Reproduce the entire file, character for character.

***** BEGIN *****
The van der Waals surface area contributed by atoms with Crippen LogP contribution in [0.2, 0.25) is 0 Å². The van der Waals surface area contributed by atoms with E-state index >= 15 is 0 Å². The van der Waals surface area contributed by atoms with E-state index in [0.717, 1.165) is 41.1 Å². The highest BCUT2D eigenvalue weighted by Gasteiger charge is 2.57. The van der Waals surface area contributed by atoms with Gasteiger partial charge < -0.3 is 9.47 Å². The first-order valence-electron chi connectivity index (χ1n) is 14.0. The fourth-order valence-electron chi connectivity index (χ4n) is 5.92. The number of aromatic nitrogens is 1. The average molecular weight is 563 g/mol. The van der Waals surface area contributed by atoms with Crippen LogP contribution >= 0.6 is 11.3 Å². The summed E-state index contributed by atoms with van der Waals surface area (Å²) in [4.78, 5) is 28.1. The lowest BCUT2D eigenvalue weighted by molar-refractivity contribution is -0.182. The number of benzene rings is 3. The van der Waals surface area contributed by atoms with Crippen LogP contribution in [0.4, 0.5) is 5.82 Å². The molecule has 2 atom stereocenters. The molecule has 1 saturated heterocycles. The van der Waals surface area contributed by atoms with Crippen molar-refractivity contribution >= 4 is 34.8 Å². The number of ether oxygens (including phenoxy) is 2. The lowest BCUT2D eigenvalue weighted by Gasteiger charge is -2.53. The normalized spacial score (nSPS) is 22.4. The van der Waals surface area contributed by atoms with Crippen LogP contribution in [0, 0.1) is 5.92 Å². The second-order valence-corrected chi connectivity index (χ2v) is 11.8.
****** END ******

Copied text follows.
The van der Waals surface area contributed by atoms with Crippen LogP contribution in [0.2, 0.25) is 0 Å². The van der Waals surface area contributed by atoms with E-state index >= 15 is 0 Å². The van der Waals surface area contributed by atoms with E-state index in [0.717, 1.165) is 41.1 Å². The highest BCUT2D eigenvalue weighted by Gasteiger charge is 2.57. The van der Waals surface area contributed by atoms with Gasteiger partial charge < -0.3 is 9.47 Å². The first-order valence-electron chi connectivity index (χ1n) is 14.0. The fourth-order valence-electron chi connectivity index (χ4n) is 5.92. The number of aromatic nitrogens is 1. The average molecular weight is 563 g/mol. The van der Waals surface area contributed by atoms with Crippen LogP contribution >= 0.6 is 11.3 Å². The summed E-state index contributed by atoms with van der Waals surface area (Å²) in [4.78, 5) is 28.1. The lowest BCUT2D eigenvalue weighted by molar-refractivity contribution is -0.182. The number of benzene rings is 3. The van der Waals surface area contributed by atoms with Crippen LogP contribution in [0.4, 0.5) is 5.82 Å². The molecule has 2 atom stereocenters. The molecule has 1 saturated heterocycles. The van der Waals surface area contributed by atoms with Crippen molar-refractivity contribution >= 4 is 34.8 Å². The number of ether oxygens (including phenoxy) is 2. The lowest BCUT2D eigenvalue weighted by Gasteiger charge is -2.53. The normalized spacial score (nSPS) is 22.4. The van der Waals surface area contributed by atoms with Crippen LogP contribution in [0, 0.1) is 5.92 Å². The second-order valence-corrected chi connectivity index (χ2v) is 11.8.